In Côte d’Ivoire land disputes – fuelled by the 2002 rebellion and subsequent fighting – have yet to be resolved legislatively, leaving communities to seek their own solutions.
Conflict forced hundreds of thousands of people from their homes, among them Ivorian citizens and immigrant farmers who fled plantations in the west where many of them had held customary land access rights.
Many of the displaced who have recently tried to return to their farms have found their land occupied by others, according to officials in Man, 450km west of the capital, Abidjan.
Now access to cocoa and coffee plantations – long a source of inter-ethnic tensions in the country – is at the heart of unrest in the west, particularly as more people return, say workers with the International Rescue Committee (IRC), which has an office in Man.
A 1998 law that might have helped resolve disputes – vetoing verbal land agreements, converting customary rights to formal deeds and providing a conflict resolution framework – is little-known and little-used, experts say.
Most residents in the west have never heard of the law or have no idea how to apply it, Man magistrate Kroman Lahassani told IRIN.
Fewer than half of adults in Côte d’Ivoire can read and write so cannot read the document, he noted.
“It [the law] is still applicable and it abrogates other laws, but so far no one has come forward with a case,” he said.
Instead, land agreements are still predominantly verbal or noted down with the help of a village chief, or people enter into temporary pacts, according to UN Special Representative to the Secretary-General in Côte d’Ivoire, Georg Charpentier.
Civil society activists say the law is not yet effective on a practical level so they are helping villagers resolve land disputes in other ways.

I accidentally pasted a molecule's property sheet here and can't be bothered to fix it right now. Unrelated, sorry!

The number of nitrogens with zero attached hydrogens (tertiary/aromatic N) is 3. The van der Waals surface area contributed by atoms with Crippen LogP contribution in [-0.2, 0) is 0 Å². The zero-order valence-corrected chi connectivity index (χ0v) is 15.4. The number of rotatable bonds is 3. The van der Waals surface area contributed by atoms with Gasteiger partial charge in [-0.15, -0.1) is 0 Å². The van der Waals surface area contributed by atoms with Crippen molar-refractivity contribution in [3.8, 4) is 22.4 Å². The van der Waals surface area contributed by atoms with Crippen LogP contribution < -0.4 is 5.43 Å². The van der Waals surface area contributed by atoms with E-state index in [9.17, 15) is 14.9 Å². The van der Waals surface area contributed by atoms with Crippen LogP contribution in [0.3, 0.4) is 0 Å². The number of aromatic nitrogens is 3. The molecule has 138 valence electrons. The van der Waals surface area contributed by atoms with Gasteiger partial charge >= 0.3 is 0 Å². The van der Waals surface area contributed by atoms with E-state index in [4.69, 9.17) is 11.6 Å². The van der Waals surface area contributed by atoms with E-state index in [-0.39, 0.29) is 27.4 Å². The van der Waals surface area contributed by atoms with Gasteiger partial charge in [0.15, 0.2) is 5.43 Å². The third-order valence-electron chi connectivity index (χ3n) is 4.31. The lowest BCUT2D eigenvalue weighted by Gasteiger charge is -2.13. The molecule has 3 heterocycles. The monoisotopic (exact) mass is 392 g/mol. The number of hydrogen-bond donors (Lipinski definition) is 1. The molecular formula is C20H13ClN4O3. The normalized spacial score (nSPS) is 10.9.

IRC runs peace-building committees in 65 villages in the 18 Montagnes region.
Photo: Anna Jefferys/IRIN
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One such village is Baibly, which was split in two in 2002, with immigrants forced to live on one side and native Ivorians on the other.
Since 2004 a peace committee has been set up, its members going house-to-house to resolve land tenure disputes, implement joint building projects and discuss human rights. Not a single member has heard of the 1998 land law.
“People from everywhere live here now,” said Burkinabe resident Daouda Coulibaly. “Ivorians, Burkinabe, Guineans, Malians, we all live together.”
Tensions persist between natives and immigrants and land conflicts are still villagers’ main worry, but since the committee formed these disputes have abated, said committee member Nguessan Allissialine.
Peace committee members said they remain concerned about a trend in which youths sell land without their parents’ knowledge.
When disputes in such cases arise, the committee will mediate, along with the village chief and, if need be, the gendarmerie, Coulibaly told IRIN.
Such efforts, though on a small scale, are vital to keep the peace, said Charpentier.
“Though [land tenure is] a mini-problem in comparison to say, Somalia – with just a few thousand people involved – it is very complex and will have to be solved,” he said.
The government could soon begin to educate the population about the existing law. While administrative and security tasks in the west are still split between former rebels and the state, the Justice Ministry was reinstated in Man in late 2009 and is building up its team of magistrates, Lahassani told IRIN.
Given deadlines set in the 1998 law, it is important to educate the public now, he said. “If people don’t officially administer land sales with a magistrate and get a decree, then the land will pass over to government in several years’ time – few [people] know this,” Lahassani said.
Charpentier noted that much-needed land reform can be effective and sustainable only once a new government is in power and state administration is in place across Côte d’Ivoire.
Presidential elections have been scheduled then canceled several times since the 2007 signing of the Ouagadougou peace accord.